In a spectrophotometric match one tries to find the set of dyes which when dyed to form a trial dyeing provides a spectrum which is practically congruent with the spectrum of the target shade. Similarly, in a colorimetric match, one tries to find the set of dyes which when dyed to form the first trial dyeing provides the tristimulus values X, Y, and Z (the color coordinates in color space) which are closest to the tristimulus values of the target. Technical Report Natick/TR90/006 titled "Color Matching Spanning the Visible and NearInfrared: Use of the Cubic Spline Function in Interpolation", by R. A. Prosser and G. Arruda, U.S. Army Natick RD&E Center, Natick, Mass. 017605019, November 1989, describes a spectrophotometric algorithm for use in color formulation, incorporated herein by reference, a book entitled "The Practice of Absorption Spectroscopy", by Stearns, WileyInterscience at pp. 2578 (NY, 1969), incorporated herein by reference, and reports entitled "Basic Equations Used in Computer Color Matching" by Allen, 56 J. Opt. Soc. Am 12569 (1966) and " Basic Equations Used in Color Matching, II. Tristimulus Match, TwoConstant Theory" by Allen, 64 J. Opt. Soc. Am. 9913 (1974), both incorporated herein by reference, describe the colorimetric algorithms for use in color formulation.
The other references are discussed in the specification of the aboveidentified invention.
In the former report, a colormatching process is described where the additive function used is the KubelkaMunk equation. It has the property that, at any given wavelength, the sum of its values for the individual a priori primary dyes used to prepare the trial dyeing adds approximately to the value for the trial dyeing. There are two steps in the colormatching process. The first step is the color formulation step. The formulation when dyed results in the first trial dyeing. The shade of the first trial dyeing rarely matches the target color well enough to be acceptable. The next step is the color correction step.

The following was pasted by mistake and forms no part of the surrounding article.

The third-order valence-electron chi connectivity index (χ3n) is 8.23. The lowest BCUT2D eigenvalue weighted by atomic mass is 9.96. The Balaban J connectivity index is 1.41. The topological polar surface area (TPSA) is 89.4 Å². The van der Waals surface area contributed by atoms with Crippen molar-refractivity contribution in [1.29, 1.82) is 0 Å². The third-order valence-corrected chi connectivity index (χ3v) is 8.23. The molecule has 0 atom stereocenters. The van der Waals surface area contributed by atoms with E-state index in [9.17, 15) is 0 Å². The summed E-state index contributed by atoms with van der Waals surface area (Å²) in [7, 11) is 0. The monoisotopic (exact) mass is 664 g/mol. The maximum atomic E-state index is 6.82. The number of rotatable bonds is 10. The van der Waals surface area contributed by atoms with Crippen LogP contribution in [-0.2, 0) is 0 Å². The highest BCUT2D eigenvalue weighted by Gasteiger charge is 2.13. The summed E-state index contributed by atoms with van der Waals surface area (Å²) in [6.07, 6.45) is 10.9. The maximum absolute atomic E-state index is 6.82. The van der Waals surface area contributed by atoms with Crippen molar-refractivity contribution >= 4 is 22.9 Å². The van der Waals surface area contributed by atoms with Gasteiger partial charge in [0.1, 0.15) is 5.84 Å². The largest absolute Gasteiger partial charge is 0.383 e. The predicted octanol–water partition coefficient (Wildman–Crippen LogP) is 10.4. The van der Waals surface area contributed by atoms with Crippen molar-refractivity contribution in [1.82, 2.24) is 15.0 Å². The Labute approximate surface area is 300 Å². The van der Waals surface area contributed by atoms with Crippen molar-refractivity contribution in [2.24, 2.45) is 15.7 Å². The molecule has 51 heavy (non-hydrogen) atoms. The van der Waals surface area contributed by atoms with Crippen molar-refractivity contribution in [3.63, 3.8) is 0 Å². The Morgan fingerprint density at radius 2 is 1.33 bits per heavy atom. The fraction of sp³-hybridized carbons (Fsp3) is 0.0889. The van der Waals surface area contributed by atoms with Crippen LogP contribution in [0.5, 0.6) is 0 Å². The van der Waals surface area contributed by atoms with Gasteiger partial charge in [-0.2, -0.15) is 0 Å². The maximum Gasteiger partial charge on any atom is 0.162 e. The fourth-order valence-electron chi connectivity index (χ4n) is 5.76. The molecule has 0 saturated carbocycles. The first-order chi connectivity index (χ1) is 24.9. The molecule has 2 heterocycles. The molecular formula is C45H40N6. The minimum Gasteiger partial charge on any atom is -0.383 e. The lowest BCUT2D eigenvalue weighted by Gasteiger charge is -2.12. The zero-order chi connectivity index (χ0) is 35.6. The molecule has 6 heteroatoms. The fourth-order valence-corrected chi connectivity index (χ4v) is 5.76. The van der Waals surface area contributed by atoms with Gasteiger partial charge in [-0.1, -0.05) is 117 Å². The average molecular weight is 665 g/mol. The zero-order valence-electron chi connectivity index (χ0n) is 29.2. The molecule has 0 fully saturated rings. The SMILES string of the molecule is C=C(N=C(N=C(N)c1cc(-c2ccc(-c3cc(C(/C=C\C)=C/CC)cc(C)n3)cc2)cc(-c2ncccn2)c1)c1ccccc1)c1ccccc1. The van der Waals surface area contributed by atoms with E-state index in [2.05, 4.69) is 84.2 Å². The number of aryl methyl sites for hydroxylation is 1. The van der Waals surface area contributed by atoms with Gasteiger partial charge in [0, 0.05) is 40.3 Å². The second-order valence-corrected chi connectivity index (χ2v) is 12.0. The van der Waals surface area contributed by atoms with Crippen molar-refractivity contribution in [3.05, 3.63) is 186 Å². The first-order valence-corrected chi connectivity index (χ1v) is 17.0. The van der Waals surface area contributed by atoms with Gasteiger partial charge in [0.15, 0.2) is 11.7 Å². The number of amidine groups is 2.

The color correction step in the former report involved an empirical correction that generated a mathematical "standard", in addition to the reflectance data for the a priori dyes and the reflectance data for the trial dyes. However, the empirical correction described therein was based on estimation, and was, therefore, primarily subjective, since it left the measure of the correction to the free judgment of the color formulator. This procedure is probably typical of those used commercially. On this basis, even experienced personnel require many more trial dyeings in trying to obtain an acceptable match.
It is accordingly the principal object of the present invention to provide a novel method that utilizes trial dyeings to improve color formulations. In accord therewith, a target (standard) shade is specified, and the appropriate dye data base selected. In the initial step, the color formulation step, a formulation, which consists of a set of a priori dyes in the data base and their concentrations, and which provides the optimum match for that set of dyes, is calculated. Negative dye concentrations are not allowed. This procedure is iterated with other sets of dyes from the same data base, usually in a systematic manner, and the set which gives the closest calculated match, has the lowest cost, and/or best physical properties, etc., to the target is chosen as the first trial formulation.